The Phony Cacophony of Our Hashtag Morality
Political correctness is shrill these days. The faux morality on display is created by media. Media, which wants attention, even when there is not enough merit, plays up sides and two positions. This or That. There are no greys and there are no go-betweens. There is no such thing as a “Complicated situation”. In the world of hashtag moral stands of public, we have everything complicated. From relationships to jobs to pets. But our stands are stark.
General VK Singh recently said – using a colloquial way of speaking to explain his point of how something that was an issue between two families had been transformed by the media into a “Caste War” and blamed the Central Government for it. How can any random incident – however gruesome – can be just shoved down the Central Government’s throat? This is what he said –
“Kabhi sthaniya ghatnaon ka sarkar se talluk mat rakhiye. Uske upar inquiry chal rahi hain. Parivaron ke beech mathbhed tha.. voh mathbhed kis roop mein parivartit hua, kahan par intazamiyan ka failure hain, administration ka? Uske bad voh sarkar ke upar aata hain (Never associate local incidents with the Central Government. There is an inquiry going on. There was a dispute between families. The dispute…how did it turn out…where did the arrangements fail, the administration? After all this, it falls upon the Central Government). To har cheez par, ki wahan par pathar maar diya kutte ko to, sarkar jimmewaar hai. Aisa nahi hai. (For everything…like if somebody throws a stone at a dog, then the Central Government is responsible…it is not like that)”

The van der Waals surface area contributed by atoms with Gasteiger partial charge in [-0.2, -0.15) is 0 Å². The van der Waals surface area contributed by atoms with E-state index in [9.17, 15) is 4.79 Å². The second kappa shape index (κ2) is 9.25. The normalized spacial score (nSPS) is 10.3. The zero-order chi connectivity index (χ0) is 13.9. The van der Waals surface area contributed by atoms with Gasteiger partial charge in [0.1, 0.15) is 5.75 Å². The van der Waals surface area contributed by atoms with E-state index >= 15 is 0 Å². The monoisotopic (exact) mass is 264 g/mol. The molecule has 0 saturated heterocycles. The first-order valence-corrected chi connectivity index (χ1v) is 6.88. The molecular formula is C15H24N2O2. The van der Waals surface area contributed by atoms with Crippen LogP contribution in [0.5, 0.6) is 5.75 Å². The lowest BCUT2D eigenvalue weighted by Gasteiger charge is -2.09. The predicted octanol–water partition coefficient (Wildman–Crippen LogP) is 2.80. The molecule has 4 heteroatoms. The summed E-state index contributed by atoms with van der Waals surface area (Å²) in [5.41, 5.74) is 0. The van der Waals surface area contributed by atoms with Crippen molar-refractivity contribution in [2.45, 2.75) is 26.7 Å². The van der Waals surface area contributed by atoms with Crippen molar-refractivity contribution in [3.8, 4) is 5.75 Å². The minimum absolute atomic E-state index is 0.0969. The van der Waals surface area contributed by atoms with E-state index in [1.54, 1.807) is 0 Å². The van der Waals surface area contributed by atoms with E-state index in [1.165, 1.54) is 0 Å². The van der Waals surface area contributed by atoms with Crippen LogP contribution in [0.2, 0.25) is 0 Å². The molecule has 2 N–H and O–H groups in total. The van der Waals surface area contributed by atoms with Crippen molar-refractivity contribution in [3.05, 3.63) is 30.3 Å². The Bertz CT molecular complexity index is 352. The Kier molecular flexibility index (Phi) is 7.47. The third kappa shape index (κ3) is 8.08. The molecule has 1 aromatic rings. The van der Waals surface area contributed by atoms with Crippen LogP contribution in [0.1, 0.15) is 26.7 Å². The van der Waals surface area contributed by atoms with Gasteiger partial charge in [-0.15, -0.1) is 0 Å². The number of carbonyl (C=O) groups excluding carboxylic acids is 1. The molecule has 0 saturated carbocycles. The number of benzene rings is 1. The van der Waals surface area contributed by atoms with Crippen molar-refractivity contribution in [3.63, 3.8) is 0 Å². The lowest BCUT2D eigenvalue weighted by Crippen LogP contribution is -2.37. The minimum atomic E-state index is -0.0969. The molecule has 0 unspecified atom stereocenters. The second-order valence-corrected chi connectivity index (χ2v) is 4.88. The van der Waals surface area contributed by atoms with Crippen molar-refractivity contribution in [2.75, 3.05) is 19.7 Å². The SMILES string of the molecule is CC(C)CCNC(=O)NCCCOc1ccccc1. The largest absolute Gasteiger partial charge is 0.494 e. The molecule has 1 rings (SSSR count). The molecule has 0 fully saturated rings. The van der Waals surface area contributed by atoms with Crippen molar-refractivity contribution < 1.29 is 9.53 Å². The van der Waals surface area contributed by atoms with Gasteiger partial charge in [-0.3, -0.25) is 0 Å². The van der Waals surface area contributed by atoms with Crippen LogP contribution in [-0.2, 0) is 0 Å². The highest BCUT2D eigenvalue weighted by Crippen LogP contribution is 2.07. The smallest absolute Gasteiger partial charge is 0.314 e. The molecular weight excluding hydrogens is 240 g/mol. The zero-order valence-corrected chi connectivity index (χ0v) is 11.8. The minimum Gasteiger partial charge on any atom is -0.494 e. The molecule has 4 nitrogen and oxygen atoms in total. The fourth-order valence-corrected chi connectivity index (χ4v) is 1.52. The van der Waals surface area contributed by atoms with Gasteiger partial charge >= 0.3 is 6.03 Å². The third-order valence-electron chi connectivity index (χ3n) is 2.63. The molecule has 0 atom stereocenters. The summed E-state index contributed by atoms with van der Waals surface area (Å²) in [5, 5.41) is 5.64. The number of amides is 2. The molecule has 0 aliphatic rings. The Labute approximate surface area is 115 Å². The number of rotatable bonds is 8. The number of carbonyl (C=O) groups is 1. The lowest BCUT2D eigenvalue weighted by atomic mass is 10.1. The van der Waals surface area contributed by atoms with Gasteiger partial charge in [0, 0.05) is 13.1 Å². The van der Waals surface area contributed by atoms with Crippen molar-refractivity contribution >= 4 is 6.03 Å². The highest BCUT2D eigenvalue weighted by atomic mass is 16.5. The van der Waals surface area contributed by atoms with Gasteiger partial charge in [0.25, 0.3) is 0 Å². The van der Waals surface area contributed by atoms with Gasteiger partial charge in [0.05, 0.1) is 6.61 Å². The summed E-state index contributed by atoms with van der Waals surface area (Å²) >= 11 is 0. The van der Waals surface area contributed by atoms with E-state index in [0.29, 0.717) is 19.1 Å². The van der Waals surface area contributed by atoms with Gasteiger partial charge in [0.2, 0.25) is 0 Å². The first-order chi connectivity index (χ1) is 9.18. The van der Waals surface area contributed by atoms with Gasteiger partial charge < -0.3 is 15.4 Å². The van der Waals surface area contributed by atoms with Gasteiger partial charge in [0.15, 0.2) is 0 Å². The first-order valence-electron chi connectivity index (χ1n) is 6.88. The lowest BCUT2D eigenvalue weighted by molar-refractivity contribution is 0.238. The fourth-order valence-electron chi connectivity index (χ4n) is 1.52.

For this remark – there is a hue and cry in India. Suddenly, the political parties want the Union Minister to resign. Over what? A remark that is simply colloquial in nature. Yes, it can be construed anyway including the one that these politically correct folks are suggesting. But isn’t it upon the intelligent and the educated who know the person uttering these remarks has been the chief of the one of finest institutions that India has today and would hardly have been a bigot himself – to assuage the issues that some vested folks may rake up?
We are all human beings and all have our moments and lapses. If we have to latch onto everything that a person says and play that up to a point where it covers the whole days news cycle and the activists – who pretend they are in their vocation out of conviction of their personal morality – keep shouting hoarse knowing the truth fully well, then something is terribly wrong.
Outrage is not justice. Shouting has nothing to do with facts. And, a twitter trend can be manufactured!
In a country where someone like Netaji had his life and death completely falsified with no question whatsoever. Where someone like Lal Bahadur Shastri – the Prime Minister of the country – was assassinated on a foreign soil without any investigation or question from any quarter. In that country, we have morality of people getting all riled up. Why? Because an ex-Army Chief uses a colloquial manner of speaking.
Have we lost it? Honestly. In this day and age of fast lives, where the deadlines cannot be met at work, where the kaam-wali bai at home is a constant problem, where roads aren’t exactly easy to drive back and forth on, where relationships are becoming more and more complex. In that society, we have time for making national issues out of a “manner of speak”?
Sometimes I do wonder if the amplification of our voices that betray raw and tribal emotions by social media has just created a society of chaotic noise? Are we now defined by our noise or our sagacity? For, the cacophony of faux morality by the activist lay man and woman has no time for contemplation. It wants to feed the next twitter trend and define the daily news cycle.